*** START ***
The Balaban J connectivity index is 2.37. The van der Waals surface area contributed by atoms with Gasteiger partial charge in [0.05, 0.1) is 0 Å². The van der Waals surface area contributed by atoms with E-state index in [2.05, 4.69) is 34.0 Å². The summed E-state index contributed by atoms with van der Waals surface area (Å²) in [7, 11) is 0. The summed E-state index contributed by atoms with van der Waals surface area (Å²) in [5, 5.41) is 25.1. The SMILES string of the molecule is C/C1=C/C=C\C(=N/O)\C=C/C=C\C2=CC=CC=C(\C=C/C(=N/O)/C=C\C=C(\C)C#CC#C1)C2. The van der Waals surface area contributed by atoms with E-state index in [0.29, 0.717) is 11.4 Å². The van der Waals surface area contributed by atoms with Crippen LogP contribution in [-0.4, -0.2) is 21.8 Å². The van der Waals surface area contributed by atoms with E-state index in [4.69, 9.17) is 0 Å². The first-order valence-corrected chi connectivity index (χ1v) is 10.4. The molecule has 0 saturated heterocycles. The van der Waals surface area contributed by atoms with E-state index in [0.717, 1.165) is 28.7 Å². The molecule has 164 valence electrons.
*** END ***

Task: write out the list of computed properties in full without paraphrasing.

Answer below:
The Balaban J connectivity index is 2.37. The van der Waals surface area contributed by atoms with Gasteiger partial charge in [0.05, 0.1) is 0 Å². The van der Waals surface area contributed by atoms with E-state index in [2.05, 4.69) is 34.0 Å². The summed E-state index contributed by atoms with van der Waals surface area (Å²) in [7, 11) is 0. The summed E-state index contributed by atoms with van der Waals surface area (Å²) in [5, 5.41) is 25.1. The SMILES string of the molecule is C/C1=C/C=C\C(=N/O)\C=C/C=C\C2=CC=CC=C(\C=C/C(=N/O)/C=C\C=C(\C)C#CC#C1)C2. The van der Waals surface area contributed by atoms with E-state index in [0.29, 0.717) is 11.4 Å². The van der Waals surface area contributed by atoms with Crippen LogP contribution in [-0.4, -0.2) is 21.8 Å². The van der Waals surface area contributed by atoms with E-state index in [4.69, 9.17) is 0 Å². The first-order valence-corrected chi connectivity index (χ1v) is 10.4. The molecule has 0 saturated heterocycles. The van der Waals surface area contributed by atoms with E-state index in [0.717, 1.165) is 28.7 Å². The molecule has 164 valence electrons.